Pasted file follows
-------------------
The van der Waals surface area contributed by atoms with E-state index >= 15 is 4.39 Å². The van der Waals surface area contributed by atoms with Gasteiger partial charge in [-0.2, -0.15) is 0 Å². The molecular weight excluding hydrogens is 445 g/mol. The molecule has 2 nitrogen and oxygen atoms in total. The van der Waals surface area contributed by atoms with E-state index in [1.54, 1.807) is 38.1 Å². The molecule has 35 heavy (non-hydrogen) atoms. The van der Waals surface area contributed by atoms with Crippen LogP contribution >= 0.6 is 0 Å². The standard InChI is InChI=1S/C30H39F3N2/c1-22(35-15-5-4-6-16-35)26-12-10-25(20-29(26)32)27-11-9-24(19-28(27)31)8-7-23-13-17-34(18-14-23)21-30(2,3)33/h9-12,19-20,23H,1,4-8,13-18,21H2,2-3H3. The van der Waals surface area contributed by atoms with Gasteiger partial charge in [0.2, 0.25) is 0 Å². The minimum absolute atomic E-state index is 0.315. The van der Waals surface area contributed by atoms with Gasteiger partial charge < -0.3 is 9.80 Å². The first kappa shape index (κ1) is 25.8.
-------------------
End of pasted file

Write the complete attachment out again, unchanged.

The van der Waals surface area contributed by atoms with E-state index >= 15 is 4.39 Å². The van der Waals surface area contributed by atoms with Gasteiger partial charge in [-0.2, -0.15) is 0 Å². The molecular weight excluding hydrogens is 445 g/mol. The molecule has 2 nitrogen and oxygen atoms in total. The van der Waals surface area contributed by atoms with E-state index in [1.54, 1.807) is 38.1 Å². The molecule has 35 heavy (non-hydrogen) atoms. The van der Waals surface area contributed by atoms with Crippen LogP contribution >= 0.6 is 0 Å². The standard InChI is InChI=1S/C30H39F3N2/c1-22(35-15-5-4-6-16-35)26-12-10-25(20-29(26)32)27-11-9-24(19-28(27)31)8-7-23-13-17-34(18-14-23)21-30(2,3)33/h9-12,19-20,23H,1,4-8,13-18,21H2,2-3H3. The van der Waals surface area contributed by atoms with Gasteiger partial charge in [0.2, 0.25) is 0 Å². The minimum absolute atomic E-state index is 0.315. The van der Waals surface area contributed by atoms with Gasteiger partial charge < -0.3 is 9.80 Å². The first kappa shape index (κ1) is 25.8.